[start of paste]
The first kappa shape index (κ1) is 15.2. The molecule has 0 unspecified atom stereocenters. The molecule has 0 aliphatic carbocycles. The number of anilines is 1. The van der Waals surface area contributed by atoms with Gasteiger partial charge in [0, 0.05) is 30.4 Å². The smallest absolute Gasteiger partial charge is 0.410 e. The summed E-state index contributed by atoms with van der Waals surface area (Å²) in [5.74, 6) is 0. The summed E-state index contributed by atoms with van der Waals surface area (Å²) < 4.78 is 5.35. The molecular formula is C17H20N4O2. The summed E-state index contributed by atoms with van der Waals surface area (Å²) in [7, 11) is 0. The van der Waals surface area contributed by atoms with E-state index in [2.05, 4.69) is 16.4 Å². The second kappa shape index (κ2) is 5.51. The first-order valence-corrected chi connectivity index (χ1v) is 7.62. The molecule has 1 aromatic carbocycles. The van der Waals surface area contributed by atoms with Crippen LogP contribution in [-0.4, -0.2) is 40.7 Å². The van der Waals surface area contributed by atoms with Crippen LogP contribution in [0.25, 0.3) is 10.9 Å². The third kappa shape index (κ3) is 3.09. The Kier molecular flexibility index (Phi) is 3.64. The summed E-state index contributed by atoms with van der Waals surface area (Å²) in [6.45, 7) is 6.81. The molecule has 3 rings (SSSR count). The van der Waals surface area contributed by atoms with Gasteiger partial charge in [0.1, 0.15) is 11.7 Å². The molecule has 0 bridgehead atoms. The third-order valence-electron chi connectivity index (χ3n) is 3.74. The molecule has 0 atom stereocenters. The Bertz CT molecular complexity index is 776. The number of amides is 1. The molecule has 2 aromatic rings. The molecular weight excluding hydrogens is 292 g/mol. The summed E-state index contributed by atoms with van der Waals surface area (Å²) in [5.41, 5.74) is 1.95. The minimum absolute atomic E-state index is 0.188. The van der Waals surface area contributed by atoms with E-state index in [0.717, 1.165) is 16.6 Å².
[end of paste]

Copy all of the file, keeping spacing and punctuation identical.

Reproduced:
The first kappa shape index (κ1) is 15.2. The molecule has 0 unspecified atom stereocenters. The molecule has 0 aliphatic carbocycles. The number of anilines is 1. The van der Waals surface area contributed by atoms with Gasteiger partial charge in [0, 0.05) is 30.4 Å². The smallest absolute Gasteiger partial charge is 0.410 e. The summed E-state index contributed by atoms with van der Waals surface area (Å²) in [5.74, 6) is 0. The summed E-state index contributed by atoms with van der Waals surface area (Å²) < 4.78 is 5.35. The molecular formula is C17H20N4O2. The summed E-state index contributed by atoms with van der Waals surface area (Å²) in [7, 11) is 0. The van der Waals surface area contributed by atoms with E-state index in [2.05, 4.69) is 16.4 Å². The second kappa shape index (κ2) is 5.51. The first-order valence-corrected chi connectivity index (χ1v) is 7.62. The molecule has 1 aromatic carbocycles. The van der Waals surface area contributed by atoms with Crippen LogP contribution in [-0.4, -0.2) is 40.7 Å². The van der Waals surface area contributed by atoms with Crippen LogP contribution in [0.25, 0.3) is 10.9 Å². The third kappa shape index (κ3) is 3.09. The Kier molecular flexibility index (Phi) is 3.64. The summed E-state index contributed by atoms with van der Waals surface area (Å²) in [6.45, 7) is 6.81. The molecule has 3 rings (SSSR count). The van der Waals surface area contributed by atoms with Gasteiger partial charge in [0.1, 0.15) is 11.7 Å². The molecule has 0 bridgehead atoms. The third-order valence-electron chi connectivity index (χ3n) is 3.74. The molecule has 0 atom stereocenters. The Bertz CT molecular complexity index is 776. The number of amides is 1. The molecule has 2 aromatic rings. The molecular weight excluding hydrogens is 292 g/mol. The summed E-state index contributed by atoms with van der Waals surface area (Å²) in [5.41, 5.74) is 1.95. The minimum absolute atomic E-state index is 0.188. The van der Waals surface area contributed by atoms with E-state index in [0.717, 1.165) is 16.6 Å².